It Doesn't Have to Be This Way
How Tech Platforms Could Change
Zeynep Tufekci, writing in the January issue of Wired, proposes some alternatives to tech platforms' microtargeting ad business and the surveillence that enables it. She begins by citing Jeffrey Hammerbacher. Hammerbacher built Facebook's Data Team before leaving the company in 2008, and shared this lament at his departure: "The best minds of my generation are thinking about how to make people click ads. That sucks."
That does suck. Clicking ads doesn't neccesairly have to suck, though. They can be served based on relevant keywords and other search criteria. Search upstart DuckDuckGo serves ad this way (just as Google used to).
Tufekci offers two alternatives to the current surveillence-advertising industrial complex:
1. Paid Services
People pay for dozens of essential and useful services already. If a Facebook or Google have real value, people will pay for them. There's no reason why a low subscription fee coupled with ethical non-invasive advertising couldn't work for these companies. They may not want to change, but if regulations forced them to, they would survive.
Tufekci also notes that a paid subscription to Facebook could be dramatically lower than the fee charged by content producers like Netflix. Facebook, after all, gets all of its "content" from users themselves — for free.
2. Crytographic Databases
Google and Facebook could give us the same products and services we want by looking to and investing in crytopgrahic databases These are "systems that might allow platforms to perform operations on data without ever decrypting it," thus protecting users privacy. This would be similar to the processes Apple uses to encrypt and annonymize user data on its products.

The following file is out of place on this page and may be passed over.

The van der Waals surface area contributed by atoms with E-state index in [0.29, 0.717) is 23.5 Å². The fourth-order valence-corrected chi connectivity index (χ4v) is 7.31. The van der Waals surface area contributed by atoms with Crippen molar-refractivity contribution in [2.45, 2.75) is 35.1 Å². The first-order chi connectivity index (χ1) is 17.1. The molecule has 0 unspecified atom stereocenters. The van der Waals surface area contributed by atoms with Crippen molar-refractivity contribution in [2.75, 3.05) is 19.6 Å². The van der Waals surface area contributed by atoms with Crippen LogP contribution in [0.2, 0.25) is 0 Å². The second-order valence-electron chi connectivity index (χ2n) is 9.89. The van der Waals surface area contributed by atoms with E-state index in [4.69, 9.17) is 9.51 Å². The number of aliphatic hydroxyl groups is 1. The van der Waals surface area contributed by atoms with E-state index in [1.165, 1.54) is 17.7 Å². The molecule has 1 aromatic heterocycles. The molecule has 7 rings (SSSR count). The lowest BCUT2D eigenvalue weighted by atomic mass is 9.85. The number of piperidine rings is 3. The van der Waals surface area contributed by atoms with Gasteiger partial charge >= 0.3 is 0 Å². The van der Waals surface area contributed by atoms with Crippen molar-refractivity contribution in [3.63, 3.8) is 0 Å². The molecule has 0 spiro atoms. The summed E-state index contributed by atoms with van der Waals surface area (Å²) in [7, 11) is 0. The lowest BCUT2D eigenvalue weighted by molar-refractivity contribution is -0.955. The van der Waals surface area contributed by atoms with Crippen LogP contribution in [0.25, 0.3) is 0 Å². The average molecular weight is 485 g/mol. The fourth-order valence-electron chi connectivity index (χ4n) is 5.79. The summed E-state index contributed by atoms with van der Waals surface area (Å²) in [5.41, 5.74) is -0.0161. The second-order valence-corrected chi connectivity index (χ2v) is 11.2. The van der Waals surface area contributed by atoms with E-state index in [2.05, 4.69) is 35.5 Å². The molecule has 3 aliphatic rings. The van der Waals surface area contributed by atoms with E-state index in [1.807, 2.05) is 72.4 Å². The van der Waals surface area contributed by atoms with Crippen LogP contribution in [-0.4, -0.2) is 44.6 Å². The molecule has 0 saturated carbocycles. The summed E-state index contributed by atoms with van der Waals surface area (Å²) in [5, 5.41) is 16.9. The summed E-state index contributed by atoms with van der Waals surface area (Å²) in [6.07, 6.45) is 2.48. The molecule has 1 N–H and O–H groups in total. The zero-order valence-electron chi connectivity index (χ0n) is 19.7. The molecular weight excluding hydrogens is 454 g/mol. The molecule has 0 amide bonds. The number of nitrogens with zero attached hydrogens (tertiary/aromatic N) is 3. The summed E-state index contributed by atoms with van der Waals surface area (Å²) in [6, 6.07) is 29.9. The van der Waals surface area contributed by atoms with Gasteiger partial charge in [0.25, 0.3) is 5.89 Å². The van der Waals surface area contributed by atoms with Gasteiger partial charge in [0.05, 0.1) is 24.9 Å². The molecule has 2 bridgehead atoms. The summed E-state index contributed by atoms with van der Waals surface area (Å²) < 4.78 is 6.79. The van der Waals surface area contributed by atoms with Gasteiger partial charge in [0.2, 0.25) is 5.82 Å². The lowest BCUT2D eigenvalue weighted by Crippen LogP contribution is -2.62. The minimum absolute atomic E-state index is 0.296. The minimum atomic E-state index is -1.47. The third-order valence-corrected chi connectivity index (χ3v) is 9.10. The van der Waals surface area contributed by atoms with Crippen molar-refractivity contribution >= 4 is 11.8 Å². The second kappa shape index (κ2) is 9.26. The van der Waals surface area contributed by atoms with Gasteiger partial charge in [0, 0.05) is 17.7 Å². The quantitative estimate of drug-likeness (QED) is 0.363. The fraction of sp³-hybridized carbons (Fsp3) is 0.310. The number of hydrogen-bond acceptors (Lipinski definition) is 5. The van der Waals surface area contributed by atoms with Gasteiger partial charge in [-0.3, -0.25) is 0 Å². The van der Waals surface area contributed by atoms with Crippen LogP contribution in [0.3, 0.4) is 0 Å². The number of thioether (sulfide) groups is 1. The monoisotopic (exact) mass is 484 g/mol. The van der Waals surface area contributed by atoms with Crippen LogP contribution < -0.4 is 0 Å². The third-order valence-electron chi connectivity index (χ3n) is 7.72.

I don't relish throwing away the benefits and advantages I receive from tech giants like Google and Facebook, et al. But it doesn't have to be this way. Tufekci's lead paint metaphor is instructive:
Sure, raking in all this personal user data is convenient. Lead is also a great ingredient in paint: It’s anticorrosive, it helps coats dry faster, and it increases moisture resistance. But we outlawed lead in paint anyway, for reasons that now seem chillingly obvious. We can do the same for data surveillance.
I'm currently going through Neil Postman's Technopoly and Tufekci's obersvations on tech giant practices square well with Postman's expectations of technopolies.
Technopolies, which, in 1992, Postman believed America was fast becoming, tend to hold to the following as doctrines:
- “the primary, if not the only, goal of human labor and thought is efficiency”
- “technical calculation is in all respects superior to human judgment”
- “human judgment cannot be trusted because it is plagued by laxity, ambiguity, and unnecessary complexity”
- “subjectivity is an obstacle to clear thinking”
- “what cannot be measured either does not exist or is of no value”
- “the affairs of citizens are best guided and conducted by experts.”
The roots of Big Data were quite clearly seeded in this thinking, which developed through the 20th century and has only accelerated. L.M. Sacasas observes that Postman views these doctrine as a kind of "technological theology".
In other words, while traditional theologies which governed tool-using cultures are displaced in a technocracy, in a Technolopy a governing ideology in the mode of theology is reintroduced to order society. The function of theology has not been eradicated, it has just been reconfigured, which rather reminds me of a Dylan tune:
"But you’re gonna have to serve somebody, yes indeed You’re gonna have to serve somebody Well, it may be the devil or it may be the Lord But you’re gonna have to serve somebody."
I'll leave the applications to you.
And I'll leave you to consider exactly what divine realities our vaunted techno-priests are mediating for us, here below.
Did you read the articles? Do you have thoughts despite not reading the articles? Post what you’ve got in the comments and I’ll join you shortly.